Willmott Dixon Hart Leisure Centre 20
“You couldn’t find that out until you started laying the sheet. One steel was 38 mm higher than the rest. The steel frame was within BS standard tolerance but the steel sheets could only take a tolerance of 12 mm differences.
“We stopped and went back to engineers; a week later we’d got the design resolved, adjusted the steelwork, everybody signed off and we started progressing slowly. It took around three weeks in the end but it’s all done now. That was another lesson learned and uploaded to the intranet.”
‘I thought it’d be hydraulics’
Willmott Dixon’s resources are proving especially handy as the team prepares to deliver what is perhaps the centre’s most eye-catching feature: a swimming pool with an adjustable floor to cater for different swimming abilities and activities.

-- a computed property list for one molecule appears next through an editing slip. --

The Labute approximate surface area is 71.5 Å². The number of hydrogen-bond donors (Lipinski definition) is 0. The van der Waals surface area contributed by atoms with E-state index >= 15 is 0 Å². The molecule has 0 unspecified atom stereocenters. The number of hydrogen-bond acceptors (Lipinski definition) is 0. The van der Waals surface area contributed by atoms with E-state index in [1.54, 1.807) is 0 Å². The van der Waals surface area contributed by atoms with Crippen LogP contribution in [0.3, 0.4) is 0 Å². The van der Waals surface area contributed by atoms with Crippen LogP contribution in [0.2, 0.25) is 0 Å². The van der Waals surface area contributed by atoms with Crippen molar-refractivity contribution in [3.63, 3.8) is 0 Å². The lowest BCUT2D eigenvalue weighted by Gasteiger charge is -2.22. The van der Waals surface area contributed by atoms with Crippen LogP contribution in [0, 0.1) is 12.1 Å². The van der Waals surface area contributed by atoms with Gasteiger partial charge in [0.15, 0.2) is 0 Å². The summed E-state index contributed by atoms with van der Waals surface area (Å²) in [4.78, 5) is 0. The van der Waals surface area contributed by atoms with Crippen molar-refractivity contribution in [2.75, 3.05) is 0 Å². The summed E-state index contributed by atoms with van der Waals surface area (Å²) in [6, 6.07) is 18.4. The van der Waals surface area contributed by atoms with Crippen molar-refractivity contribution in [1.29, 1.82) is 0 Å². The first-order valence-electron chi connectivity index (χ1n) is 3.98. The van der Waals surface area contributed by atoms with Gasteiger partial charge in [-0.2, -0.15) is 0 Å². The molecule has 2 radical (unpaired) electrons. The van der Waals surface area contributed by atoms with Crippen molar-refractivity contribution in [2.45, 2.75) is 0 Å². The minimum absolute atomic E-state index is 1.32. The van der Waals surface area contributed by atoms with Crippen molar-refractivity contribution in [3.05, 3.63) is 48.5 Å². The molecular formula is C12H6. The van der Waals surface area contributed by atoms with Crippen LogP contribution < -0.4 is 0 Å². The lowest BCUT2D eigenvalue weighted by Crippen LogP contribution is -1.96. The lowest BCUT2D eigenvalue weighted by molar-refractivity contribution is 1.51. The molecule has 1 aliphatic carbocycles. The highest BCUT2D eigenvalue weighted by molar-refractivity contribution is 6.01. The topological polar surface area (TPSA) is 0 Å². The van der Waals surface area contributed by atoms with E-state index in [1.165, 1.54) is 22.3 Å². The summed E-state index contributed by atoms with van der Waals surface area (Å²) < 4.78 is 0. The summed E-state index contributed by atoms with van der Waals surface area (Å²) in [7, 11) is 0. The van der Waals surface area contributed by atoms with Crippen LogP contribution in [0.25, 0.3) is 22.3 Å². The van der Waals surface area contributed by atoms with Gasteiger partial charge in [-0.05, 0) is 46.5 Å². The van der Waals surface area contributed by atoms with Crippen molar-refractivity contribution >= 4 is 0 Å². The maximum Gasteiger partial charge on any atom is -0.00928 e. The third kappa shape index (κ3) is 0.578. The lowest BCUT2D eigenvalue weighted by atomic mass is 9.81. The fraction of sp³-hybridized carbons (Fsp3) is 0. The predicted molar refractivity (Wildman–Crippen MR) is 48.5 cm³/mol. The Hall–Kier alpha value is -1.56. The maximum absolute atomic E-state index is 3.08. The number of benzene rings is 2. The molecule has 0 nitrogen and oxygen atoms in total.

Mr Weaving admits it’s a first for him and his team, but fortunately help is at hand. Another Willmott project in St Albans also features an adjustable-floor pool, and Mr Weaving will soon be paying a visit to Hertfordshire to prepare for the installation.
“I’ve never used BIM as much as I have on this project. We walked through all the clashes, and it’s saved us so much time”
Richard Weaving, Willmott Dixon
In the meantime, several stages must come together ahead of the pool floor being put in. “Once the pools are filled up towards the end of October, the pipework will start to be turned on, which will start heating up the water a little bit for the scuba divers,” Mr Weaving says.
“The steelwork will have been dropped in first. All the other bits [of the installation] are done by the scuba divers.”